A strict experimental test of macroscopic realism in a superconducting flux qubit

George C. Knee, Kosuke Kakuyanagi, Mao Chuang Yeh, Yuichiro Matsuzaki, Hiraku Toida, Hiroshi Yamaguchi, Shiro Saito, Anthony J. Leggett, William J. Munro

Research output: Contribution to journalArticlepeer-review


Macroscopic realism is the name for a class of modifications to quantum theory that allow macroscopic objects to be described in a measurement-independent manner, while largely preserving a fully quantum mechanical description of the microscopic world. Objective collapse theories are examples which aim to solve the quantum measurement problem through modified dynamical laws. Whether such theories describe nature, however, is not known. Here we describe and implement an experimental protocol capable of constraining theories of this class, that is more noise tolerant and conceptually transparent than the original Leggett-Garg test. We implement the protocol in a superconducting flux qubit, and rule out (by ∼ 84 s.d.) those theories which would deny coherent superpositions of 170 nA currents over a ∼ 10 ns timescale. Further, we address the 'clumsiness loophole' by determining classical disturbance with control experiments. Our results constitute strong evidence for the superposition of states of nontrivial macroscopic distinctness.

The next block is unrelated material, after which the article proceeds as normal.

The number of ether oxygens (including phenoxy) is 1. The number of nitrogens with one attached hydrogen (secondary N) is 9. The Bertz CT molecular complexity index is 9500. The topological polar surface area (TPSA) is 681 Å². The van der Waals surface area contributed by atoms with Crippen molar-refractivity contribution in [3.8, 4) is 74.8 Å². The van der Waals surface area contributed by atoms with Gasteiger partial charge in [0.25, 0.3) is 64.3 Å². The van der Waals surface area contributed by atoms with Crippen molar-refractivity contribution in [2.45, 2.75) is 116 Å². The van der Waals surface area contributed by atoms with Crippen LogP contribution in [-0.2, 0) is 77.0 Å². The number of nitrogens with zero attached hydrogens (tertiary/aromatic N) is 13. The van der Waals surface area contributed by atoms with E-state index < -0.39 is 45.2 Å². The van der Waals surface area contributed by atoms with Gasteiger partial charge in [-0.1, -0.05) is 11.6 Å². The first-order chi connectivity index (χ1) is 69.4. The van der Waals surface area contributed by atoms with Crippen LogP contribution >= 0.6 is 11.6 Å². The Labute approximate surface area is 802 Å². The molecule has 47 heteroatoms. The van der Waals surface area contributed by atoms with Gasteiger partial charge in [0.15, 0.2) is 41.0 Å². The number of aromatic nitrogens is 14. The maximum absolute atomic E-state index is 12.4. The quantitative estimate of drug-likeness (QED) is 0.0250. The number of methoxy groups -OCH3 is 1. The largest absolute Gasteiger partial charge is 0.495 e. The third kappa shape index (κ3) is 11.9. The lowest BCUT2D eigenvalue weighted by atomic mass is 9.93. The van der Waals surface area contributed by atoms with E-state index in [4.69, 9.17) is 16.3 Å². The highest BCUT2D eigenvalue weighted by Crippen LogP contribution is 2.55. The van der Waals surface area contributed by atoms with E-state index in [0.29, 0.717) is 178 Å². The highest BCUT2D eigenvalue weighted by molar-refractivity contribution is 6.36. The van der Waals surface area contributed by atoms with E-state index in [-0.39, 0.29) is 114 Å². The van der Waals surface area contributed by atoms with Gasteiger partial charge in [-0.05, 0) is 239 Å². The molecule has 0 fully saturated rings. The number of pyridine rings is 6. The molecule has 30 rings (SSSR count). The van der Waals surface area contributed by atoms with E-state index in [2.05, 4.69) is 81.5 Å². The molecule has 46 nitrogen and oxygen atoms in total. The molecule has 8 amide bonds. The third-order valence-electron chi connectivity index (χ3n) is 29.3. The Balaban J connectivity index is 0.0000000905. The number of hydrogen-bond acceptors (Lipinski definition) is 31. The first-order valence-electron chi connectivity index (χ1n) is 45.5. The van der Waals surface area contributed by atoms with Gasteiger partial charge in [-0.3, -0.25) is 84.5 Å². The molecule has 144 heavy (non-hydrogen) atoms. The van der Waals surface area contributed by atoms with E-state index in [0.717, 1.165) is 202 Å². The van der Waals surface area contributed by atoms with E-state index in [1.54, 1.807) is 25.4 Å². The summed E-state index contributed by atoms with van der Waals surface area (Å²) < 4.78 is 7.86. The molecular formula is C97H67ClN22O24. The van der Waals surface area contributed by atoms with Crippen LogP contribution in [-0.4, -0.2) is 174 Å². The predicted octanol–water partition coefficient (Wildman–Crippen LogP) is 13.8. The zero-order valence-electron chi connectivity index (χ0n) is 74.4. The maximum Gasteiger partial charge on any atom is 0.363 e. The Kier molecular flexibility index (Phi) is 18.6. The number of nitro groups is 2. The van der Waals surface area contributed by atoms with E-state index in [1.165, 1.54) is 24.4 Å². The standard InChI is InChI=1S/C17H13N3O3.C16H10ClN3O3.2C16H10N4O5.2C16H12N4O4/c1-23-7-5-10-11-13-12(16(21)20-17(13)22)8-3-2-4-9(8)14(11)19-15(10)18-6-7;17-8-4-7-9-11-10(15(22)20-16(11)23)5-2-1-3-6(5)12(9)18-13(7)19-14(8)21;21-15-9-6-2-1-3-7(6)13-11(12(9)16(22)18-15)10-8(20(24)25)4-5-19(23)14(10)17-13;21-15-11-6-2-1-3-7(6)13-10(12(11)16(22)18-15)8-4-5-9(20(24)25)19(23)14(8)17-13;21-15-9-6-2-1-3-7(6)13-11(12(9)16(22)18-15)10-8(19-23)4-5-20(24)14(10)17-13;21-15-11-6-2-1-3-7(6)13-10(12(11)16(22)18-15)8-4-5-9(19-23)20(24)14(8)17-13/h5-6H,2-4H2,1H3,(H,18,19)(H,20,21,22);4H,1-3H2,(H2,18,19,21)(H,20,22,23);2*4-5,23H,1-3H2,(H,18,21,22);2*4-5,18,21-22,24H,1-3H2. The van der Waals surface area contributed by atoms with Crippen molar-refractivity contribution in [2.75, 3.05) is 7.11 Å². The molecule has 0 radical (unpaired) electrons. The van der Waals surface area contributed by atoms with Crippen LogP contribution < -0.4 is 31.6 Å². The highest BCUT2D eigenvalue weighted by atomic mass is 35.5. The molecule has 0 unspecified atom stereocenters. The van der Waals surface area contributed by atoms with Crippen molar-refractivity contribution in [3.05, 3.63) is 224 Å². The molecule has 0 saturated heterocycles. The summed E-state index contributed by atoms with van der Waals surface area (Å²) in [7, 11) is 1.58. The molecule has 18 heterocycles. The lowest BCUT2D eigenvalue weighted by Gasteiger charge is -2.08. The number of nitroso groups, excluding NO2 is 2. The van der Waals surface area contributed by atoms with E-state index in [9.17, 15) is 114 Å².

Original languageEnglish (US)
Article number13253
JournalNature communications
StatePublished - Nov 4 2016

ASJC Scopus subject areas

  • General Chemistry
  • General Biochemistry, Genetics and Molecular Biology
  • General Physics and Astronomy


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